With one small change to the Order class I was able to turn an ugly looping twisting mess into this little elegant solution:

List allOrders = ...
Map orders = new HashMap();
for(Order order: allOrders) {
Order key = orders.get(order);
if(key != null) {
key.merge(order);
} else {
orders.put(order, order);
}
}

And what was the small change to the Order class tat makes this possible? You guessed it, just changing the hashCode:

public class Order {
    ...   
    public int hashCode() {
        return _owner.hashCode();
    }
}

And the end result is that you only need to traverse the loop once, but you still capture all the possible merges. This solution is not particularly brilliant, it's Algorithms 101 kind of stuff, but it was still such a fun rediscovery of basic principles that I thought it would be fun to share.

3) Finally, one last HashMap trick that I discovered recently that is very simple, yet still so simple that you'd never think of it is the "row locked" HashMap. Basically this is a very simple way to synchronize individual fields in a hash map without needed to lock the entire table every time you read and write.

public class RowLockedMap extends HashMap {

    private final Object NULL = new Object();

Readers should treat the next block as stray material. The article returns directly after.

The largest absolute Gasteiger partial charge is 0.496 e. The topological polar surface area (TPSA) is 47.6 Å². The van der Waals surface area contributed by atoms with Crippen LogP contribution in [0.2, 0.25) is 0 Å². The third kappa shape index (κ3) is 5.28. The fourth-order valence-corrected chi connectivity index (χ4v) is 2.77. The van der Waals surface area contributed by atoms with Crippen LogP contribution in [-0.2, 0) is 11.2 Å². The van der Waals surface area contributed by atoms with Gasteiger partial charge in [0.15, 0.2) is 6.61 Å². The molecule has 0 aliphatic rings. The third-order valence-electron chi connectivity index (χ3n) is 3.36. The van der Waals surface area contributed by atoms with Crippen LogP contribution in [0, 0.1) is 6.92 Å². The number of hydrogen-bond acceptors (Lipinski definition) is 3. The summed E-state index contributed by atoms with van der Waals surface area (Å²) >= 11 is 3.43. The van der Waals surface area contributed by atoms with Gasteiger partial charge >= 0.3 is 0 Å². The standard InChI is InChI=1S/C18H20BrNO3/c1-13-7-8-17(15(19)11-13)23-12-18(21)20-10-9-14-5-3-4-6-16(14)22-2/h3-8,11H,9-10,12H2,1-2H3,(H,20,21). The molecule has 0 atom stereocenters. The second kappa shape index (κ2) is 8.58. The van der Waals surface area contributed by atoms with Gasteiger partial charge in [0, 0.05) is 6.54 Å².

public V get(Object key)
    {
        if (key == null) {
            synchronized(NULL) {
                return super.get(key);
            }
        } else {
            synchronized(key) {
                return super.get(key);
            }
           
        }
    }

    public V put(K key, V value)
    {
        if (key == null) {
            synchronized(NULL) {
                return super.put(null, value);
            }
        } else {
            synchronized(key) {
                return super.put(key, value);
            }
        }
    }

    public V remove(Object key)
    {
        if (key == null) {
            synchronized(NULL) {
                return super.remove(key);
            }
        } else {
            synchronized(key) {
                return super.remove(key);
            }
        }
    }   
/*   Of course, do do this properly, you'd need to handle the contains(),
  *   putAll() and other methods, or at least force them to throw
  *   exceptions.
  */   
}

The concept is quite simple... You just synchronize on the KEY objects. For simple HashMaps with Strings, Numbers and other standard objects as keys, this should work properly. You'll have some reasonable thread safety when reading/writing individual values, but you won't need to lock the entire table every time.

(I should add a small warning with this one, however. I am not absolutely sure how the internal implementation of the HashMap works in a multi-threaded environment. It's quite possible that this will not always work properly! I have only played with it a little bit, and so far it looks like it works fine, but watch yourself!)